Vacant office of North Carolina’s 9th District falls under Clerk’s control
District has been without representation after last fall’s result was thrown out
The House clerk is officially taking over the vacant office of North Carolina’s 9th District.
A “vacant office notice” from House Clerk Cheryl L. Johnson released Thursday says her office will provide constituent services and operate the congressional office until an upcoming special election decides a new member.
The seat has been vacant since Jan. 3. Republican Mark Harris led Democrat Dan McCready by 905 votes after last November’s election, but allegations of absentee ballot tampering by a Harris consultant led the State Board of Elections to throw out that result.
Harris picked the office in the new member office lottery last November, before the revelation of the absentee ballot scandal put the outcome in doubt.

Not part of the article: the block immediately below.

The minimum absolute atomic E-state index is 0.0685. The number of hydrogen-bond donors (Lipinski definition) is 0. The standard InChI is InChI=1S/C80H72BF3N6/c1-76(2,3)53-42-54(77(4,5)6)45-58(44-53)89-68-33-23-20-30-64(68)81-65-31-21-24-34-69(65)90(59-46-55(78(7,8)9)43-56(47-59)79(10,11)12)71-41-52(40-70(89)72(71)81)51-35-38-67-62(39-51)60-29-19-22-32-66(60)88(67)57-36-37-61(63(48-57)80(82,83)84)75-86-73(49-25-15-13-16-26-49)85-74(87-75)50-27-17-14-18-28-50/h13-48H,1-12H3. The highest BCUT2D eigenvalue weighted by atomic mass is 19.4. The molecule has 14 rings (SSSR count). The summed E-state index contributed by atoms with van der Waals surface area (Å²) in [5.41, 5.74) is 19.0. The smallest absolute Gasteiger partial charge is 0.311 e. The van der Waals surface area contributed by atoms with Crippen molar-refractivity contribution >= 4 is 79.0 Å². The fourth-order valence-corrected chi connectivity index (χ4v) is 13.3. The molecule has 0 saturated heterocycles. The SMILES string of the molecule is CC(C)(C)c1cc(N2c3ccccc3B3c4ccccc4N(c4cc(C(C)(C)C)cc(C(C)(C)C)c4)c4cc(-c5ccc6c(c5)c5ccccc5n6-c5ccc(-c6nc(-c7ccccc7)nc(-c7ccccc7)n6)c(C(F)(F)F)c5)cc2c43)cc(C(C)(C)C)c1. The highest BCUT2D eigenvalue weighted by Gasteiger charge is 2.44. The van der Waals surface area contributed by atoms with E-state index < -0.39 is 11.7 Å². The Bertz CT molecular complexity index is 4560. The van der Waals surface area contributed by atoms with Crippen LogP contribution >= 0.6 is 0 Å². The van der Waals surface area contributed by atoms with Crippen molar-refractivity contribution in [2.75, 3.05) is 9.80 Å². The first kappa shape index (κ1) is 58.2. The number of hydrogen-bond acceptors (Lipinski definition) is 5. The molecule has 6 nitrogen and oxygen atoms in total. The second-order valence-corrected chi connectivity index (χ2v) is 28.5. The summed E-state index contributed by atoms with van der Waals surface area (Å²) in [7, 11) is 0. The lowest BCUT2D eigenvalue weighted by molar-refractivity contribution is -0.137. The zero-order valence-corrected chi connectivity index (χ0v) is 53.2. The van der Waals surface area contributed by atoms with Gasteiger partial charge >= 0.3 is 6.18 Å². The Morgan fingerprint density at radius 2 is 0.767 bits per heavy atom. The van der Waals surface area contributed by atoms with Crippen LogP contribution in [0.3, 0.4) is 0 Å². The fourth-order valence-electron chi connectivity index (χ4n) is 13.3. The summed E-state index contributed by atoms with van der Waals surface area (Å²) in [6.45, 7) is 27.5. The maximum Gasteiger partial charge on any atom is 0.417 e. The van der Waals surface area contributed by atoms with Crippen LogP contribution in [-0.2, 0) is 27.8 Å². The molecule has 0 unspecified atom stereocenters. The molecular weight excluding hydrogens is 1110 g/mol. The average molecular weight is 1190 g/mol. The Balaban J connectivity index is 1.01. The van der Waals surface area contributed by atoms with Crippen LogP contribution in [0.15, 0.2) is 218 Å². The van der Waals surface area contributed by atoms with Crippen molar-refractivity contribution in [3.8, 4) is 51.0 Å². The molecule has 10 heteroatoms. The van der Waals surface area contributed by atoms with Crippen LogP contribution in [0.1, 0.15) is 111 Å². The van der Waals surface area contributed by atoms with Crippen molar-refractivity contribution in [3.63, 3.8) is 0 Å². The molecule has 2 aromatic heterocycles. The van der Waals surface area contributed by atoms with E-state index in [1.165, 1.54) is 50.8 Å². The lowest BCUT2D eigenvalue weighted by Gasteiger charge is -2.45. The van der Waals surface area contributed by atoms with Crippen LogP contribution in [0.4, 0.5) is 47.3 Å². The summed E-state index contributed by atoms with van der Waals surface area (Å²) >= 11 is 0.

Friday is the filing deadline for candidates in the May 14 special election primaries. Harris has opted not to run, but five Republicans have entered the race so far. As of Thursday afternoon, McCready is the only Democrat running.
If no one receives 30 percent of the vote, a primary runoff will take place Sept. 10 with the general election to follow on Nov. 5. But if a primary runoff isn’t necessary, the general election will be held Sept. 10.
Under House rules, the office of the clerk “shall supervise the staff and manage the office of a Member … in the event that a vacancy is declared by the House in any congressional district.” The clerk is authorized to terminate employees and, with the approval of the House Administration Committee, may appoint staff as required to operate the office until a successor is elected.
Constituents are entitled to services even though their representation in Congress has lapsed. Someone is supposed to answer when they can call to ask for help or to voice their views on policy.
Roll Call called the 9th District office twice Thursday afternoon at the number listed on the clerk’s website but couldn’t get an answer. Hopefully, North Carolinians will have better luck.
Bridget Bowman contributed to this report. Also watch: What is Ballot Harvesting? Explaining the mostly illegal practice